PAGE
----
Wednesday, May 28, 2014

'Cebra for a day' - Gio's Reflection

Working alongside the group of late teens to early twenty year olds that is ‘The Cebras’ is a fascinating experience.  Their enthusiasm and commitment seems superhuman, so when offered the chance to experience the lifestyle through the tri-monthly event ‘Cebra por un Dia’, we simply couldn’t refuse.  It was an experience that would be shared not only by Joey and I from Team Zebra, but the entire ICS cohort, including some of the braver Cooperantes Tecnicos.

The morning of Friday the ninth was typical for La Paz with a light, chompa-demanding brittleness in the air.  This wouldn’t last.  In the 15 minutes from hailing a bus in Sopocachi to the rendezvous in picturesque Camacho square, the rising sun over Illiamani and her cascading sisters had begun to bite at the back of one’s neck.  In the middle of the plaza, early as always, were the Cebras.
Warm-ups consisted of singing, dancing and acting, studded with motivational speeches in a sort of ultra condensed training session (usually hopefuls endure at least two months before earning their stripes).  The mystical and revered ‘Mama Cebra’ was away on business so the responsibility had fallen to the charismatic and second in command Amanda, aided by a pair of senior Cebras, those whom have clocked up countless hours on the street and no longer wear the skin.  Now it was our turn.
The suitably loose volunteers were helped into fleece body-suits, a far cry from the single, monochrome, pantomime horse Mama Cebra originally took to the streets in, almost 14 years ago.  To call the head claustrophobic would be an understatement.  Anyone with a remote distaste for enclosed spaces would find discomfort in the wire mesh and duo of baseball caps required to keep the mouth (and sole viewpoint) open.  How this is maintained on the regular four hour shifts in the heat of the city is certainly a feat of endurance and commitment; one that should not be taken lightly. Twenty-five minutes was enough for many of the volunteers.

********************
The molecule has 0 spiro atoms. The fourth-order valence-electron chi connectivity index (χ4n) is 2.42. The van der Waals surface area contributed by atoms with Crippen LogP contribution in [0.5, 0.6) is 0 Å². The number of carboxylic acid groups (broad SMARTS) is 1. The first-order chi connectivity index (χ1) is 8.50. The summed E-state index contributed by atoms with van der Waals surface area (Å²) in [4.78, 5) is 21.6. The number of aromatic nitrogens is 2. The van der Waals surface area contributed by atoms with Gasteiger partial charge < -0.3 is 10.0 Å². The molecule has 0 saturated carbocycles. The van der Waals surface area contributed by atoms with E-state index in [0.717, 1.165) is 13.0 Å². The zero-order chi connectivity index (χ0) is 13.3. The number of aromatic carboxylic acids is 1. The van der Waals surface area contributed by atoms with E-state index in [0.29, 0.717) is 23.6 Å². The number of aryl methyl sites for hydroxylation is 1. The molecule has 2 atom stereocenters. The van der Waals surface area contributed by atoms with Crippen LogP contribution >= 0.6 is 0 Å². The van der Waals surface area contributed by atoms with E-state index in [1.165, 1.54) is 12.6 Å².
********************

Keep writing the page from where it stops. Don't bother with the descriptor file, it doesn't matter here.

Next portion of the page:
For others, the positivity of the work and powerful feeling of making a difference pushed thoughts of claustrophobia and heat to the back of the mind.  Some groups ventured onto El Prado and worked on the little respected Zebra crossings; helping Pace
ños and tourists to the other side, while entertaining cars stopped at junctions.  Others waltzed the streets, spreading motivational messages, stopping for photos with visitors and increasing public knowledge about our city, the problems we face and what we can do to work towards a better LaPaz. 
One of the most stirring observations for me was the reaction of the city’s children.  Most adults we came across returned a positive attitude, understanding the Cebras’ work and happy to have them as nationwide symbols of a modern La Paz, however, the joy and admiration evident in almost every child’s reaction to the Cebras was truly inspiring.  These are the niños and niñas that will grow into the next generation of Paceños, taking on board the message and spirit of the Cebras and carrying it forth. 
Five weeks into the placement and our fascination with the Cebras is still growing.  The spirit of progression is young, healthy and spreading like wildfire.
Written by: Giorgio Murru

1 comment:

  1. Great post, Gio! Hopefully we can all participate as Cebras por un Dia again! :-)